Today we have a sneak peek from the suspense novel by author Diane Winger: Faces.
What if you could no longer recognize faces?
Following a head injury from a rock climbing accident, Jessica faces a disturbing future where everyone looks like a stranger. When a team of embezzlers stumbles upon her diagnosis of prosopagnosia – face blindness – they seize the opportunity to entangle her in their scheme. As she discovers the scam and alerts the authorities, she becomes a target in a masquerade far more dangerous than the extreme sports she loves.
Here is an excerpt from Faces…
Finally, the battery of tests was complete. She was escorted into Dr. Nguyen’s office, where he sat at a desk, flipping through papers in a folder and peering at a now-familiar image on his computer screen — a brain. Probably my sorry-ass brain, Jessica thought.
“Jessica, your brain injury has improved considerably since your accident, and I’m pleased with the results of the cognitive tests you took today. I see no signs of problems with your visual or verbal skills, your motor skills are good, and your memory is fine.”
Jessica let out a breath. She hadn’t realized she hadn’t been breathing while listening to the doctor’s words.
“However,” he began again. Jessica froze. “The facial recognition tests you took today and what I’m seeing in today’s scan could indicate damage to an area of your brain called the fusiform gyrus.” He turned the monitor so she could see it better. Jessica stared at the image. Her brain. Her … damaged brain.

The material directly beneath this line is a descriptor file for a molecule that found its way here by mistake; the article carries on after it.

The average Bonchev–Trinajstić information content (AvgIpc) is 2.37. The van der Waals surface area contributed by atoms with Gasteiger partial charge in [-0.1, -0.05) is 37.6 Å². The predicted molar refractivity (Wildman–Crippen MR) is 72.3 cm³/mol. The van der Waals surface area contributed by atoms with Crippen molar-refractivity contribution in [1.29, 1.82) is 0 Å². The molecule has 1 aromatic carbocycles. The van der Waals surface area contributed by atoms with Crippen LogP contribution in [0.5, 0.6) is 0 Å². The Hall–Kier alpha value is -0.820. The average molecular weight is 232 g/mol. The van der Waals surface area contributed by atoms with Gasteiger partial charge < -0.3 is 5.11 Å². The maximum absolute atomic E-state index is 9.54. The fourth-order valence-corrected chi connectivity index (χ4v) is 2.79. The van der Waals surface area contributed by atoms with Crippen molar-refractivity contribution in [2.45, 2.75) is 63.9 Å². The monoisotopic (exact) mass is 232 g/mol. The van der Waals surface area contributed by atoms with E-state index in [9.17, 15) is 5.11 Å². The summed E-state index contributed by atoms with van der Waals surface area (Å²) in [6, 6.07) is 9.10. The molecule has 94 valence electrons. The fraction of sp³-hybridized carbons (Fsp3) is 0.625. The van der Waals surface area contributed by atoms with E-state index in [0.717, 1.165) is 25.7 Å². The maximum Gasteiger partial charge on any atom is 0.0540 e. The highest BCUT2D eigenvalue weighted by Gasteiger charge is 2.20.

“Jessica, take a look at your CT scan. See this area near the lower rear of your brain?” He pointed with his pen. “This is the area that was affected by your concussion.”
She knitted her brows and nodded slowly.
“This area is thought to be involved in facial recognition. It’s certainly a possibility that you are experiencing prosopagnosia. It’s sometimes known popularly as face blindness, although that’s a very misleading term since it isn’t a form of blindness at all.”
Jessica frowned. This was exactly what she had focused on with her web research. She had hoped she was wrong, but now this expert was confirming her hunch.
“The term prosopagnosia comes from the Greek words for ‘face’ and ‘not knowing.’ It’s not a problem with memory or vision or a learning disability. Our brains have a very special way of recognizing human faces that is quite sophisticated, and we believe part the area of your brain that was injured is where that processing takes place.”
Dr. Nguyen continued his discussion of her condition. Her thoughts flew rapidly from question to question about what this might mean — would people believe that her “brain damage” was limited to this crazy problem with recognizing faces? What would they think at work, where her job relied on the ability to solve problems with logic and attention to a plethora of details, and to be able to present software users with well-designed visual interfaces.
“…wait several more months before we know if this is permanent…”
Jessica registered a phrase now and then, but her mind continued racing. Would friends and co-workers be offended if she failed to recognize them? Would she ever be able to make new friends?